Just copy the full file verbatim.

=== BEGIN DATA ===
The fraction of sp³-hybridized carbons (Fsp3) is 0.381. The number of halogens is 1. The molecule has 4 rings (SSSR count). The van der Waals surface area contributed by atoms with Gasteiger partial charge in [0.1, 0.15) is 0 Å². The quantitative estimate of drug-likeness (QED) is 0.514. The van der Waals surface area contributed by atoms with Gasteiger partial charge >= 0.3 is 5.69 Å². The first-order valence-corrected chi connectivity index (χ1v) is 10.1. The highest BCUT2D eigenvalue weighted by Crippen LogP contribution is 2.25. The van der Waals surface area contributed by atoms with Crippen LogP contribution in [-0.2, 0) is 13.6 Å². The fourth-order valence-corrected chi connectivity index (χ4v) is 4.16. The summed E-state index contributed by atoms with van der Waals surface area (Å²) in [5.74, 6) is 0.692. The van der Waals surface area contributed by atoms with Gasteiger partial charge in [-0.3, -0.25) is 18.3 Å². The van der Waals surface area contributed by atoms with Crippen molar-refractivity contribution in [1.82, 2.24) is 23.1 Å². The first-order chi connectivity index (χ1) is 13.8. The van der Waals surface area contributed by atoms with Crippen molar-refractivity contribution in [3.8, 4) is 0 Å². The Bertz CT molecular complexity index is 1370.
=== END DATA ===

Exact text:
The fraction of sp³-hybridized carbons (Fsp3) is 0.381. The number of halogens is 1. The molecule has 4 rings (SSSR count). The van der Waals surface area contributed by atoms with Gasteiger partial charge in [0.1, 0.15) is 0 Å². The quantitative estimate of drug-likeness (QED) is 0.514. The van der Waals surface area contributed by atoms with Gasteiger partial charge >= 0.3 is 5.69 Å². The first-order valence-corrected chi connectivity index (χ1v) is 10.1. The highest BCUT2D eigenvalue weighted by Crippen LogP contribution is 2.25. The van der Waals surface area contributed by atoms with Crippen LogP contribution in [-0.2, 0) is 13.6 Å². The fourth-order valence-corrected chi connectivity index (χ4v) is 4.16. The summed E-state index contributed by atoms with van der Waals surface area (Å²) in [5.74, 6) is 0.692. The van der Waals surface area contributed by atoms with Gasteiger partial charge in [-0.3, -0.25) is 18.3 Å². The van der Waals surface area contributed by atoms with Crippen molar-refractivity contribution in [1.82, 2.24) is 23.1 Å². The first-order chi connectivity index (χ1) is 13.8. The van der Waals surface area contributed by atoms with Crippen molar-refractivity contribution in [3.8, 4) is 0 Å². The Bertz CT molecular complexity index is 1370.